Molecular data in conjunction with morphology help resolve the Hemidactylus brookii complex (Squamata: Gekkonidae)
|Title||Molecular data in conjunction with morphology help resolve the Hemidactylus brookii complex (Squamata: Gekkonidae)|
|Publication Type||Journal Article|
|Year of Publication||2016|
|Authors||Lajmi A, Giri VB, K. Karanth P|
|Journal||ORGANISMS DIVERSITY & EVOLUTION|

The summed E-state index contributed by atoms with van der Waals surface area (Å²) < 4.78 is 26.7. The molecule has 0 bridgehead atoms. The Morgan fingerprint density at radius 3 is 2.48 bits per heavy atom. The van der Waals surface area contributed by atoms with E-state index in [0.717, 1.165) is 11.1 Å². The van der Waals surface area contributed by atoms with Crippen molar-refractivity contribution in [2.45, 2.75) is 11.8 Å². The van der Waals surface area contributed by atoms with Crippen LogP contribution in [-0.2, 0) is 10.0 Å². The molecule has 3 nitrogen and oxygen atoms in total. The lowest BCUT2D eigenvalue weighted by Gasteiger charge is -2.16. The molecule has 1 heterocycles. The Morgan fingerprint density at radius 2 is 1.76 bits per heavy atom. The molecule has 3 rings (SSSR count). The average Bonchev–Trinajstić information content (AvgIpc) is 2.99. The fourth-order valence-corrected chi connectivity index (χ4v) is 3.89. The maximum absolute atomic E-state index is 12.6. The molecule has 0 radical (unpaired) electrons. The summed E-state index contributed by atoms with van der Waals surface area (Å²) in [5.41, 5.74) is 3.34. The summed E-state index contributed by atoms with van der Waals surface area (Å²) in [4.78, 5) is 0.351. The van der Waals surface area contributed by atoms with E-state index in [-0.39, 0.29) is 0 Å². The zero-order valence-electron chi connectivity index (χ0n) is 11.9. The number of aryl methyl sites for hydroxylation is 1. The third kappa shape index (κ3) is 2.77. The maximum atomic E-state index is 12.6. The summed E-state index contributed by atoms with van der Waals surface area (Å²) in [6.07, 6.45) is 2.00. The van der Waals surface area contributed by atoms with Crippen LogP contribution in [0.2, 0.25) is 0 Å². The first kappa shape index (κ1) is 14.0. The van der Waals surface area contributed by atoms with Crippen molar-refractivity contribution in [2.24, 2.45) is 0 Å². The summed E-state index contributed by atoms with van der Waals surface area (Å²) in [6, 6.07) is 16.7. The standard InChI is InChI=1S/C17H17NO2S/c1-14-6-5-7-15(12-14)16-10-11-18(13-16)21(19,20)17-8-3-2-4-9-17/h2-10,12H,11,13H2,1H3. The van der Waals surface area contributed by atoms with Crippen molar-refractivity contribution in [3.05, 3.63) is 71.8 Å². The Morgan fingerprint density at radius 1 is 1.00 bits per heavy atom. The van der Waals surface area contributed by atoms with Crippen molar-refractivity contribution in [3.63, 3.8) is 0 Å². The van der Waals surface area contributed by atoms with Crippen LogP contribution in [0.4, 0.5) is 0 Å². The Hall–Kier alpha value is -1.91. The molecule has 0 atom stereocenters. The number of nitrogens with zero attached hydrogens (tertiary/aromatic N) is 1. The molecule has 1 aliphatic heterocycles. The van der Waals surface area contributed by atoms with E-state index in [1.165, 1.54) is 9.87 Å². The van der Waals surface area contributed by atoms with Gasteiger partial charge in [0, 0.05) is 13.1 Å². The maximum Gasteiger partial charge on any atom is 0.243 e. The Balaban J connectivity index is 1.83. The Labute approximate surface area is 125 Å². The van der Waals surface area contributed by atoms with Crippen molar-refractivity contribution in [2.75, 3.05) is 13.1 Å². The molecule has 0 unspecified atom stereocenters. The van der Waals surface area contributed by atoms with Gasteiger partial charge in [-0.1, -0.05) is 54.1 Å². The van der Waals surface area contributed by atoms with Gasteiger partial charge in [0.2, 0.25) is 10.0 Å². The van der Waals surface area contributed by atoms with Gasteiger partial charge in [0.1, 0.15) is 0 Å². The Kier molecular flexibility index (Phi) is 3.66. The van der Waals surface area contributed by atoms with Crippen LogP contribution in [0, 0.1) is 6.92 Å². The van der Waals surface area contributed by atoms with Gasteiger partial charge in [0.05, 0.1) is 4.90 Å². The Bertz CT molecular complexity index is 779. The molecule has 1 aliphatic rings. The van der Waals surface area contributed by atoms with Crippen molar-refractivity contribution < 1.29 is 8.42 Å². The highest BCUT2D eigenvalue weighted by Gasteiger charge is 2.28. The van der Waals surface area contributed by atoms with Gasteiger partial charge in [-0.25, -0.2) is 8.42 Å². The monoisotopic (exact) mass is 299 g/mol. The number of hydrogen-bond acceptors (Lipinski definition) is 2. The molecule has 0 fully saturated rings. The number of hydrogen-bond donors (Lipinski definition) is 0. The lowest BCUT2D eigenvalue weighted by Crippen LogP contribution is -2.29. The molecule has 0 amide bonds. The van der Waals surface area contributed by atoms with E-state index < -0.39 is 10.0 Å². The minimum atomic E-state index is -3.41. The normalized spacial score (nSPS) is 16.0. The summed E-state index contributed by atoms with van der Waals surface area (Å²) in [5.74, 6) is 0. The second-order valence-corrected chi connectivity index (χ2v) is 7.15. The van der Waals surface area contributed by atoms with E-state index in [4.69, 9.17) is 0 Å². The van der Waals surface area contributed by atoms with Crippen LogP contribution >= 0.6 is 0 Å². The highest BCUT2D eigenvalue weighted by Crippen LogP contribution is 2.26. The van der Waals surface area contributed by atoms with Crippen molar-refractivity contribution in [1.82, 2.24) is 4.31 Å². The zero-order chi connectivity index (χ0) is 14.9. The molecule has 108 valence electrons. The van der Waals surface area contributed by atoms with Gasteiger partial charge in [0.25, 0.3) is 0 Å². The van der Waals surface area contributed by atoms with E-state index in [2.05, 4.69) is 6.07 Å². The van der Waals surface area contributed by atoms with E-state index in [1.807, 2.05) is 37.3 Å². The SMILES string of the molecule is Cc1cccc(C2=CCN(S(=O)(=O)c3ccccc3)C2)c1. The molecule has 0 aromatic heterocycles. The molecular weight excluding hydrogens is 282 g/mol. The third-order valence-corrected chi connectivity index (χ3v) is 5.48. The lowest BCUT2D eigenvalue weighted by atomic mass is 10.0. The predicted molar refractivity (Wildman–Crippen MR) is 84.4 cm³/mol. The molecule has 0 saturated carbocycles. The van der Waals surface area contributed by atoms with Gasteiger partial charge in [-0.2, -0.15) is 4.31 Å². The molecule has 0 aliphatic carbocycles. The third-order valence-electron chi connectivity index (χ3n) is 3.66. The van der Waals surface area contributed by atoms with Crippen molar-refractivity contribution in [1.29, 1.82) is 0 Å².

Molecular data are increasingly being used to resolve cryptic species complexes; however, subsequent formal species description and taxonomic revisions often remain incomplete. Given that most species are described based on morphology-based alpha taxonomy, one cannot resolve nomenclatural issues of species complexes without the aid of morphology. In this study, we examined the taxonomic status of a long-known human commensal and species complex, Hemidactylus brookii. To this end, samples of H. cf. brookii and related species were collected across India. We analyzed molecular as well as morphological data to resolve the taxonomy of this species complex. Seven deeply divergent, well-supported clades were recovered using the mitochondrial phylogeny, five of which were also retrieved in the nuclear tree. One of these consists of five morphologically distinct species of ground-dwelling Hemidactylus. The genetic distances across each clade of putative species of H. brookii sensu lato were comparable to that between morphologically distinct species of ground-dwelling Hemidactylus. Meristic characters such as number of precloacal-femoral pores, number of non-pore bearing scales interrupting the series of pored scales, dorsal pholidosis, and presence/absence of divided lamellae can be used to distinguish these putative species from each other. However, morphological characters of H. brookii sensu stricto did not correspond to any of the putative species studied. The study also revealed that the "H. brookii complex" in India includes two commensal species, Hemidactylus parvimaculatus and Hemidactylus murrayi. Furthermore, these two lineages have independently acquired adaptations that could have assisted them in exploiting human habitat. An identification key to diagnose species within this complex and rest of the Hemidactylus in India is proposed.